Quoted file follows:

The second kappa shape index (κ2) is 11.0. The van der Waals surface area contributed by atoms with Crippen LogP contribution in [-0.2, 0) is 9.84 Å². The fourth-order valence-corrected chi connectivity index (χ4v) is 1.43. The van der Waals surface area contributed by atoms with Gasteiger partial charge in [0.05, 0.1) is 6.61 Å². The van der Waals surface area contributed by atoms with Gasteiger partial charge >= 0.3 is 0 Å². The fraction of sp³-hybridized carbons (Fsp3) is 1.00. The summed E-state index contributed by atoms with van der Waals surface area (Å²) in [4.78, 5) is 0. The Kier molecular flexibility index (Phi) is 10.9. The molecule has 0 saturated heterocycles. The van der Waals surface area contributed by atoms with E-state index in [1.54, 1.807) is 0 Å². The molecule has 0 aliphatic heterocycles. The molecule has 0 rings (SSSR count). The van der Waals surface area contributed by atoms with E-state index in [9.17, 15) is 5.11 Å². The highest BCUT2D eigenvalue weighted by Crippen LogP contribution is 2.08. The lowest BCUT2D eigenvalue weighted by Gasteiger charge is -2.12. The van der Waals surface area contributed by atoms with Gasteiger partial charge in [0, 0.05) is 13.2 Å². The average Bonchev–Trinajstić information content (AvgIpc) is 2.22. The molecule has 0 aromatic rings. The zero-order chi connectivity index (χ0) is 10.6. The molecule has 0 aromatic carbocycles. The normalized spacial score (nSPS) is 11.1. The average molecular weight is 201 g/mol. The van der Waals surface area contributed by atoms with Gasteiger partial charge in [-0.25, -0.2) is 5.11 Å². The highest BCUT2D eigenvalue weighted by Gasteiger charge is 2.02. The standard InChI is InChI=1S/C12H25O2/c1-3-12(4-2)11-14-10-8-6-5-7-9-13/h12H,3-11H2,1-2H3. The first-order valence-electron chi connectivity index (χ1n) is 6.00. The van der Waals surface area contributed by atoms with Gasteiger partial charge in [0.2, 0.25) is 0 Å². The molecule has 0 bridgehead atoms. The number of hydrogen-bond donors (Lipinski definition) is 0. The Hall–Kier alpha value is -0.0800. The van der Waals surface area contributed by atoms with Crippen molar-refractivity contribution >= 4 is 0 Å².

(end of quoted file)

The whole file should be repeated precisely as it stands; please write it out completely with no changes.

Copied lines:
The second kappa shape index (κ2) is 11.0. The van der Waals surface area contributed by atoms with Crippen LogP contribution in [-0.2, 0) is 9.84 Å². The fourth-order valence-corrected chi connectivity index (χ4v) is 1.43. The van der Waals surface area contributed by atoms with Gasteiger partial charge in [0.05, 0.1) is 6.61 Å². The van der Waals surface area contributed by atoms with Gasteiger partial charge >= 0.3 is 0 Å². The fraction of sp³-hybridized carbons (Fsp3) is 1.00. The summed E-state index contributed by atoms with van der Waals surface area (Å²) in [4.78, 5) is 0. The Kier molecular flexibility index (Phi) is 10.9. The molecule has 0 saturated heterocycles. The van der Waals surface area contributed by atoms with E-state index in [1.54, 1.807) is 0 Å². The molecule has 0 aliphatic heterocycles. The molecule has 0 rings (SSSR count). The van der Waals surface area contributed by atoms with E-state index in [9.17, 15) is 5.11 Å². The highest BCUT2D eigenvalue weighted by Crippen LogP contribution is 2.08. The lowest BCUT2D eigenvalue weighted by Gasteiger charge is -2.12. The van der Waals surface area contributed by atoms with Gasteiger partial charge in [0, 0.05) is 13.2 Å². The average Bonchev–Trinajstić information content (AvgIpc) is 2.22. The molecule has 0 aromatic rings. The zero-order chi connectivity index (χ0) is 10.6. The molecule has 0 aromatic carbocycles. The normalized spacial score (nSPS) is 11.1. The average molecular weight is 201 g/mol. The van der Waals surface area contributed by atoms with Gasteiger partial charge in [-0.25, -0.2) is 5.11 Å². The highest BCUT2D eigenvalue weighted by Gasteiger charge is 2.02. The standard InChI is InChI=1S/C12H25O2/c1-3-12(4-2)11-14-10-8-6-5-7-9-13/h12H,3-11H2,1-2H3. The first-order valence-electron chi connectivity index (χ1n) is 6.00. The van der Waals surface area contributed by atoms with Gasteiger partial charge in [0.2, 0.25) is 0 Å². The molecule has 0 bridgehead atoms. The number of hydrogen-bond donors (Lipinski definition) is 0. The Hall–Kier alpha value is -0.0800. The van der Waals surface area contributed by atoms with Crippen molar-refractivity contribution >= 4 is 0 Å².